Alexandria’s unredacted proposal, which is being published here for the first time, includes a number of details that have not been previously known about the real-estate firm’s plans for the three megablock properties.

The document Alexandria originally provided to the city included extensive redactions that concealed all of the information about the ground lease proposal. The company also blacked out details about what will go in the planned commercial space (including a business incubator and conference center), the address of a project in San Francisco that the company is currently building (88 Bluxome), the amount of open space that’s included in an Alexandria project in Cambridge (2.2 acres), and the height of each floor in its proposed life sciences buildings (13 feet).

My request for the documents, filed on August 7, led to a considerable amount of back-and-forth with the mayor’s office, which responded to my questions selectively and incompletely. (I still have several unanswered questions, for example, about the way the mayor’s office handled both Alexandria’s “proposed redactions” and my request.) Initially, the city informed me that if I wanted the unredacted documents, the mayor’s office would exercise their discretionary option to inform Alexandria so that the company could seek an injunction to keep them secret, exposing me to the potential for “lengthy litigation.”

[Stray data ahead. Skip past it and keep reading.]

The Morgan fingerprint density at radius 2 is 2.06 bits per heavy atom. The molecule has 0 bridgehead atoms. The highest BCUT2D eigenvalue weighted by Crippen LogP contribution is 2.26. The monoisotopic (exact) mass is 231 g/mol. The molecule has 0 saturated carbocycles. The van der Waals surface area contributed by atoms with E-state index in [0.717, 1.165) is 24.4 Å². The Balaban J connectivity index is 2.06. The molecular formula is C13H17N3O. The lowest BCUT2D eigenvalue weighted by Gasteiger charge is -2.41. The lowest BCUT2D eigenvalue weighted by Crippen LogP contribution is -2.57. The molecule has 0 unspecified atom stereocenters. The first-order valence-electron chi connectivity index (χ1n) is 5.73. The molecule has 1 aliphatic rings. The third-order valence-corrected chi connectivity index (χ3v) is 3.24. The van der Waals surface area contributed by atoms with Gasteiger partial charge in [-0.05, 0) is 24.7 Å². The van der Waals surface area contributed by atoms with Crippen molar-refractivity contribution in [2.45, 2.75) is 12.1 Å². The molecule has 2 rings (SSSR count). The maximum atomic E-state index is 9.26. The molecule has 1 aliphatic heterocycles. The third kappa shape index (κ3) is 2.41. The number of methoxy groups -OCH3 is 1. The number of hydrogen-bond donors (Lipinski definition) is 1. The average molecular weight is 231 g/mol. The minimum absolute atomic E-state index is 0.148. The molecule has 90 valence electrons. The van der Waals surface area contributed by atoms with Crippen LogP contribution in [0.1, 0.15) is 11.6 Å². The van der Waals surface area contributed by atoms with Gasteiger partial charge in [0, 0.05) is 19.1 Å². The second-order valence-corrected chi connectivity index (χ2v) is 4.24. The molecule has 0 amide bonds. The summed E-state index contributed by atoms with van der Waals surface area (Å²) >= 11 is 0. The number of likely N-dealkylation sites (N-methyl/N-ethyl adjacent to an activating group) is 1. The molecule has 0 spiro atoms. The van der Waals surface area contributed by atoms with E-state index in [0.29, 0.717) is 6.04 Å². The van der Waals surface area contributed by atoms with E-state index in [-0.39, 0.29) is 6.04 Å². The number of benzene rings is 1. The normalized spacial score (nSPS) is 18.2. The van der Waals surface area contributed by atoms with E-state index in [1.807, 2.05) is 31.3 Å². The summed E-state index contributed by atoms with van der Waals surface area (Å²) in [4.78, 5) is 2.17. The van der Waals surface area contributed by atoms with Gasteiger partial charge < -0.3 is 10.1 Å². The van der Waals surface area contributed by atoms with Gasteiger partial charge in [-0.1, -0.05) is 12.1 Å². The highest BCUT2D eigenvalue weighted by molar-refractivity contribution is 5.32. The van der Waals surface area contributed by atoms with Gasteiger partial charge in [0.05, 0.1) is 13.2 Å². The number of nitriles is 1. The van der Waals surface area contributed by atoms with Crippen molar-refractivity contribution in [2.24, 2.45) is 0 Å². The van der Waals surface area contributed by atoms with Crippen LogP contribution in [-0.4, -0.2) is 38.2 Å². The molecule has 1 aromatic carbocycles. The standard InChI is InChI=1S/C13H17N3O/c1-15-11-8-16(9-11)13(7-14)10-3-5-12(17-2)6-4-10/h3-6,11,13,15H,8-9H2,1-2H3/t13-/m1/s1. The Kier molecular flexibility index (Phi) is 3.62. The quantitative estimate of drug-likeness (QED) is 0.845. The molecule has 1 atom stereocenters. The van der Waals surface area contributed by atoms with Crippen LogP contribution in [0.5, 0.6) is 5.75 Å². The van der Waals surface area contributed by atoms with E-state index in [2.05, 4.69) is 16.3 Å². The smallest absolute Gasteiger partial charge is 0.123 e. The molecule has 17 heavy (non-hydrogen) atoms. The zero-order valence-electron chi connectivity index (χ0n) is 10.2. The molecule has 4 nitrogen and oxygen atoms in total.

The project will include 730 parking spaces—more parking than most of the other proposals, except for one (from Touchstone) which called for a massive underground parking lot for 1,000 cars. Tishman Speyer’s proposal included just 50 parking spots.